The emphasized is of real importance considering the falling labor position of America’s uneducated youth to international and technological competition. (Indeed this might fall more acutely on the “middle-skilled” rather than blue-collar labor, but mechanics and technicians have always been better options than retail or sales). See below:Image

Contrary to what Cowen’s analogy with “tenured professors” and other insiders would suggest, the weight of the “bond share” in human capital decreases by age (until social security). The comparison is quite self-evident. Indeed, as a tenured professor himself, Cowen’s “human capital” is like a very valuable perpetuity. The risk is negligible, yields are (relatively but deservedly) lavish and predictable. Indeed for a tenured professor, the bond component is far higher than the above graph suggests. An important critique to the study is the rapid structural change the American economy has experienced over the past 40 years (note the entrance of robots and China). The comparison between t = 30 and t = 60 is not ceteris paribus.

The story with a high-class escort and street prostitute is the same. But unlike the unionized world of yore, job security is no sure thing, and the college premium might be increasing on the mean, but a surprising number of graduates will likely fall closer in bond component to earlier high school graduates than the mean college graduate. (Indeed the mean-median gap is likely to increase).

And one dynamic, noted in the Huggett-Kaplan paper, is also liable to change: “mean human capital returns exceed stock returns early in life and decline with age”. If labor share of income continues to fall at its current rate – though I doubt it will – the inequality implied by the above statement (note the work the word “mean” is doing) would be improbable.

The remedy here is something both far from ideal and practical: international capital endowments. (Note, I take the importance of improving education, not necessarily spending more money thereof, for poor youth as a self-evident necessity and as a given in any proposed solution).

Let’s call this a conditional capital transfer. Those who graduate high school will be given a lump-sum Vanguard Exchange Traded Fund, or something of that sort. Once you graduate college you’ll be given a little less. If you dropout, periodic such lump-sums can be granted by entry into vocational training programs and as an incentive to remain in the labor force. This can be a strong countervailing force to the increasing number of people living on disability benefits after cyclical downturns.

Liberals are often worried about job security and inequality thereof. Cowen is right, we need to spend more time understanding the mean-median spread in bond and stock returns to human capital as a life-cycle force rather than pure income itself. I am curious to see how a similar decomposition would fit Germany. I expect the secular change to be dampened relative to cyclical events.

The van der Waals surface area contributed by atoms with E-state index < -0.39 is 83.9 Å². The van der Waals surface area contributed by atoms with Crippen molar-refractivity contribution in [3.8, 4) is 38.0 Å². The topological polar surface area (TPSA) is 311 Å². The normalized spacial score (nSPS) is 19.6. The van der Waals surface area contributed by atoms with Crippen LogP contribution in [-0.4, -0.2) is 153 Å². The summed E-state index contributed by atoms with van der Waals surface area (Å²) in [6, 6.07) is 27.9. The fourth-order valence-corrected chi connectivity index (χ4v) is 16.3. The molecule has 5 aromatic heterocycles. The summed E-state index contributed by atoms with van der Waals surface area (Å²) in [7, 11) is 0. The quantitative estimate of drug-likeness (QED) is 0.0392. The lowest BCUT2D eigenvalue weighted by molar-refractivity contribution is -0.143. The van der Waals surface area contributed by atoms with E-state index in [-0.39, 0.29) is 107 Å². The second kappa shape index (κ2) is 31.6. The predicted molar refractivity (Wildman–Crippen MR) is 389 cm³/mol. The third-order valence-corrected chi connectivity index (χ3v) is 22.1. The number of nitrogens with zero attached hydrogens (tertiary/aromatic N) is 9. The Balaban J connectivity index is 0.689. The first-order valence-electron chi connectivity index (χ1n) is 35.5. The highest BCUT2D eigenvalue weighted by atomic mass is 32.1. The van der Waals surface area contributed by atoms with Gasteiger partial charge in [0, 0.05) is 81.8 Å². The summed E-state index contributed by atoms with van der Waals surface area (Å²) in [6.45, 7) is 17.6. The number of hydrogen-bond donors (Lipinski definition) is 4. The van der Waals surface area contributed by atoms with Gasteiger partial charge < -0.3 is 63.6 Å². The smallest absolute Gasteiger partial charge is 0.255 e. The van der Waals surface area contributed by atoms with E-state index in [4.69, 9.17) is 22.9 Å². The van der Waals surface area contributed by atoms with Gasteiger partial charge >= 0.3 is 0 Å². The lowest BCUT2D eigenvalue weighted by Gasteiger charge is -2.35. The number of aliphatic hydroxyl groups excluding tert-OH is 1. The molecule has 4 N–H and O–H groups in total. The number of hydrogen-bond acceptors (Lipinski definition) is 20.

Ashoka Mody, the former IMF mission chief to Germany and Ireland, is bearish on global growth prospects in the near-future. I’m by nature optimistic, but Mody makes some fair points:

Europe’s extensive regional and global trade networks mean that its internal problems are impeding world trade and, in turn, global economic growth. In 2012, world trade expanded by only 2.5%, while global GDP grew at a disappointing 3.2% rate.

Periods in which trade grows at a slower pace than output are rare, and reflect severe strain on the global economy’s health. While the trauma is no longer acute, as it was in 2009, wounds remain – and they are breeding new pathologies. Unfortunately, the damage is occurring quietly, enabling political interests to overshadow any sense of urgency about the need to redress the global economy’s intensifying problems.


But even the world’s most dynamic emerging markets – including China, Brazil, and India – are experiencing a sharp deceleration that cannot be ignored.

Consider India, where growth is now running at an annualized rate of 4.5%, down from 7.7% annual growth in 2011. To be sure, the IMF projects that India’s economy will rebound later in 2013, but the basis for this optimism is unclear, given that all indicators so far suggest another dismal year.


Indeed, as the effects of stimulus programs wear off, new weaknesses are emerging, such as persistent inflation in India and credit misallocation in China. Given this, the notion that emerging economies will recapture the growth levels of the bubble years seems farfetched.